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Spokane, Washington  Est. May 19, 1883

Doctor and priest Stan Malnar brought compassion to mothers and families from births to deaths

Father Stan Malnar helps serve a meal to the homeless at the House of Charity on Saturday, Dec. 23, 2017. (Colin Mulvany / The Spokesman-Review)

Stan Malnar has a story he likes to tell about his first day working in a hospital.

He was a young medical student at the University of Washington on his first clinical rotation at Sacred Heart Medical Center.

He was asked to examine a young girl who was skin and bones. He’d been told she had cystic fibrosis, and panicked.

“I couldn’t remember what cystic fibrosis was,” Malnar said. A review of her symptoms didn’t jog his memory. Worried about looking like a failure, he put a stethoscope on her back and tried to listen for her heart. But he couldn’t hear anything.

The patient’s nurse was Teri McCandless.

“Teri came over and whispered in my ear that my stethoscope would work better if I put it in my ears,” Malnar said, laughing. Normally, a story like that would travel to the nurse’s station in a matter of seconds. But McCandless told Malnar she wouldn’t tell anyone.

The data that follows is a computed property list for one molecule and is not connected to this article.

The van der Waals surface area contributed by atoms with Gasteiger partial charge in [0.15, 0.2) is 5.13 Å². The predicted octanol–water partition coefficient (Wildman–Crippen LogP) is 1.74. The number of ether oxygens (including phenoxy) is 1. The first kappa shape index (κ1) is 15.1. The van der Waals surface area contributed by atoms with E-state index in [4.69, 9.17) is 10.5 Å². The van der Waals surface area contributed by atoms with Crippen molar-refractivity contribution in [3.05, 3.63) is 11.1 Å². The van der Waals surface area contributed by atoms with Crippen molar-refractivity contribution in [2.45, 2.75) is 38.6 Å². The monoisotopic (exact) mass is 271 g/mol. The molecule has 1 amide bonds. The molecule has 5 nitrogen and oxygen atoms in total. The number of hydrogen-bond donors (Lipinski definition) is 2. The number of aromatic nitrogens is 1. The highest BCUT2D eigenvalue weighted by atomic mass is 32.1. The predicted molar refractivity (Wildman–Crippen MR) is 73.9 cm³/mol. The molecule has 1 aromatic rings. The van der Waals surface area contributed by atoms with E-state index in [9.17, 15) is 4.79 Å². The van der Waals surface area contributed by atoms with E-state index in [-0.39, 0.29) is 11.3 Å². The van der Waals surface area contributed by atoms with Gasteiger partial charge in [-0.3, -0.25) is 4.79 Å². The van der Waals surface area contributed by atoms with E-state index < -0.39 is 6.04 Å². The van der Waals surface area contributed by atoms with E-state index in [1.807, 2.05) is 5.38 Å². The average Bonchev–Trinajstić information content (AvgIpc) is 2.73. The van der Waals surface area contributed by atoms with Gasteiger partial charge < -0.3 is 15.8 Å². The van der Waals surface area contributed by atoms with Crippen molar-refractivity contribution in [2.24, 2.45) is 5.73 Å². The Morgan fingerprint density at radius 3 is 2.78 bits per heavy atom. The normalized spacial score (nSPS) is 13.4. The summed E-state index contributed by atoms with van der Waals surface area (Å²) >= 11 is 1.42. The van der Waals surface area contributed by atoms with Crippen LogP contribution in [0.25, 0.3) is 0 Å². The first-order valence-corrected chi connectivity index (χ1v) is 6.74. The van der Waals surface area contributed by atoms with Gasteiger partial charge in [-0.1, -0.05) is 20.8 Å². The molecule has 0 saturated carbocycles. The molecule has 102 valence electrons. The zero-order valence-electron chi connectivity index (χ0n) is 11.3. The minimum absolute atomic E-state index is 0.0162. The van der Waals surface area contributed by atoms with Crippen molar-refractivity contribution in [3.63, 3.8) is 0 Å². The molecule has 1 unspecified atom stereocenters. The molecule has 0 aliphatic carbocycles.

It’s a lesson that stuck with him through his career.

“The graciousness of that is when you see someone in their vulnerability, you hold them in care,” Malnar said.

Malnar is something of a rarity: a Roman Catholic priest who is also a medical doctor.

Starting in 1989, he ran the maternity clinic at Sacred Heart serving low-income women, worked at Hospice of Spokane helping families say goodbye to loved ones and spent his spare time giving homilies and volunteering at House of Charity.

He’s not sure how many babies he delivered during that time, but his best guess is a few thousand.

“There’s no doctor in Spokane and probably no doctor in the state of Washington and maybe no doctor in the country that has delivered more babies from low-income, homeless, at-risk teens than Father Dr. Stan Malnar,” said Rob McCann, executive director of Catholic Charities Spokane.